Frederick Stowe in the shadow of Uncle Tom’s Cabin – January ’99 America’s Civil War FeatureFrederick Stowe in the shadow of Uncle Tom's Cabin By James Tackach The fame of novelist Harriet Beecher Stowe followed her son throughout the Civil War. “So you’re the little woman who wrote the book that started this great war!” President Abraham Lincoln reportedly said to Harriet Beecher Stowe when he met her at a …
they paid to enter Libby Prison – February 1999 Civil War Times Featurethey paid to enter Libby Prison A drafty Richmond deathtrap for captured Yankees became a tourist trap after the war–600 miles away! BY BRUCE KLEE The Union officers who stepped into the huge brick prison’s reception room knew all too well what this chamber was. It was the proverbial lion’s mouth. Here, men were swallowed …
Bitter Bushwhackers and Jayhawkers – March ’99 America’s Civil War FeatureBitter Bushwhackers and Jayhawkers By Bo Kerrihard For half a decade before the Civil War, residents of the neighboring states of Missouri and Kansas waged their own civil war. It was a conflict whose scars were a long time in healing. The Civil War came early to Missouri and Kansas, stayed late, and was characterized …
William W. Brown – Cover Page: December ’99 American History FeatureWilliam W. Brown After his 1834 escape to freedom, fugitive slave William Wells Brown used his literary talents for the abolitionist cause and to record the history of America’s blacks. By Marsh Cassady At just after 8 p.m. on February 2, 1857, an air of expectancy gripped the crowd assembled in the town hall in …
“All men & women are created equal” – Cover Page: April ’99 American History FeatureAll men & women are created equal Over one hundred and fifty years ago the people attending the first Women’s Rights Convention adopted this radical proposition. by Constance Rynder The announcement of an upcoming “Woman’s Rights Convention” in the Seneca County Courier was small, but it attracted Charlotte Woodward’s attention. On the morning of July …


Eyewitness to War: Hinton Rowan Helper incurred the wrath of his fellow Southerners by writing a strident anti-slavery treatise – January ’98 America’s Civil War FeatureSouthern-born Hinton Helper–not Harriet Beecher Stowe–wrote the most stinging indictment of slavery. By Joseph Gustaitis The myth probably began with Abraham Lincoln. When he met Harriet Beecher Stowe, author of Uncle Tom’s Cabin, in 1862, Lincoln supposedly said, “So you are the little lady who wrote the book that started this great war.” Ever since …
Pope’s narrow escape – July ’98 America’s Civil War FeaturePope's Escape By John W. Lamb While Robert E. Lee’s entire army massed behind Clark’s Mountain to attack the Union Army of Virginia, a daring Yankee spy swam the Rapidan River to warn Maj. Gen. John Pope of the imminent danger. It was, said one military historian, ‘the timeliest single product of espionage’ in the …
America’s Civil War: May 1998 From the EditorOn the occasion of our 10th anniversary, we look back with pride at promises made and kept. Ten years ago this month, a sergeant in the 4th Alabama Infantry defiantly waved his new national banner from the cover of an equally new magazine–America’s Civil War. Fittingly enough, the painting on the cover, by contemporary artist …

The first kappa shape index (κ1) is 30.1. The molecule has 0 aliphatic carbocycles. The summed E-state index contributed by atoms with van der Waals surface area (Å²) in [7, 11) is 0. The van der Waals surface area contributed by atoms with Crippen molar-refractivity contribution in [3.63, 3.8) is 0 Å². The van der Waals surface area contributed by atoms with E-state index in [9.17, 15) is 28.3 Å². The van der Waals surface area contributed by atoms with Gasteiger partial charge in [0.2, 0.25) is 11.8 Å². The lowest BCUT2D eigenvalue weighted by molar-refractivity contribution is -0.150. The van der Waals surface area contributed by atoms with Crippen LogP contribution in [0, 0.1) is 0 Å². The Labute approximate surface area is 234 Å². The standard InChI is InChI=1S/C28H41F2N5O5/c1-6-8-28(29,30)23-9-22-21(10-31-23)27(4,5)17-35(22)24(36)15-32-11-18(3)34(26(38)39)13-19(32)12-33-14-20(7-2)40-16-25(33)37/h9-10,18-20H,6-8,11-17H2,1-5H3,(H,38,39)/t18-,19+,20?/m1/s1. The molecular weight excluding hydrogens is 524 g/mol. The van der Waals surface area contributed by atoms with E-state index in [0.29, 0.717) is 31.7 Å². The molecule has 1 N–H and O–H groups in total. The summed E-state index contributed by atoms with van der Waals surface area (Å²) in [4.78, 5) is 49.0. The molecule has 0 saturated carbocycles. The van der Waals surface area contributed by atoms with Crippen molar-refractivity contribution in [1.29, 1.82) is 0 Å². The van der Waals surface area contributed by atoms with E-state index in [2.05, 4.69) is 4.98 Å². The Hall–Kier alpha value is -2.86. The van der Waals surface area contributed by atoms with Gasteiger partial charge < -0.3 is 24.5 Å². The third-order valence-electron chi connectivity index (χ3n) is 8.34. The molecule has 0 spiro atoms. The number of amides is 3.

America’s Civil War: January 1997 From the EditorEyewitness accounts help put the towering events of the Civil War into a recognizably human context. When New Jersey poet Walt Whitman predicted during the Civil War that “the real war will never get into the books,” he wasreferring to the impossibility of anyone describing accurately the myriad horrors he had witnessed as a volunteer …
Ruhleben Prison Camp – October/November ’97 British Heritage FeatureRuhleben Prison Camp British citizens in Germany at the onset of WWIsoon found themselves in the Ruhleben prison camp. Before long their genius for setting up rules for living and improving theircircumstances proved nearly boundless. By Herman Herst Jr. It has been said that one Englishman, alone and without contact with another of his countrymen, …
Morgan’s Last Battle – December ’96 Civil War Times FeatureMORGAN’SLAST BATTLE “THE YANKEES WILL NEVER TAKE ME A PRISONER AGAIN,” VOWED CONFEDERATE GENERAL JOHN HUNT MORGAN BY WILLIAM J. STIER There was a knock on the bedroom door, and a voice from the hallway announced that breakfast was ready. Still lying in bed, Confederate Brigadier General John Hunt Morgan turned to the window. “It …
Tall Tales of the Civil War – August ’96 Civil War Times FeatureTALL TALES OF THE CIVIL WAR Being a compendium of poppycock, balderdash, and malarkey told by civil warveterans for the amusement and amazement of future generations BY: WILLIAM C. DAVIS Men are deceivers ever,” wrote William Shakespeare in Much Ado AboutNothing. Certainly much of what men and women have said about their deedsthrough the ages …
A Town Embattled- February ’96 Civil War Times FeatureWinchester, Virginia, saw more of the war than any other place North or Southa town EMBATTLEDCHRIS FORDNEY Ten thousand Confederate troops filled the small town of Winchester, Virginia, early in the summer of 1861. Soldiers were quartered in almost every building. Then, in mid-July, a call came to stop a Federal advance on Manassas, and …
All-Girl Rhea County Spartans – July ’96 America’s Civil War FeatureBegun as a lark, the all-girl Rhea County Spartans soon attracted the attention of unamused Union officers. By Charles Rice “I must tell you about a candy stew that they had at Uncle Frank’s last night,” young Mary Paine of Rhea County, Tennessee, wrote to her Confederate-soldier brother in January 1863. “Miss Jennie and Manurva …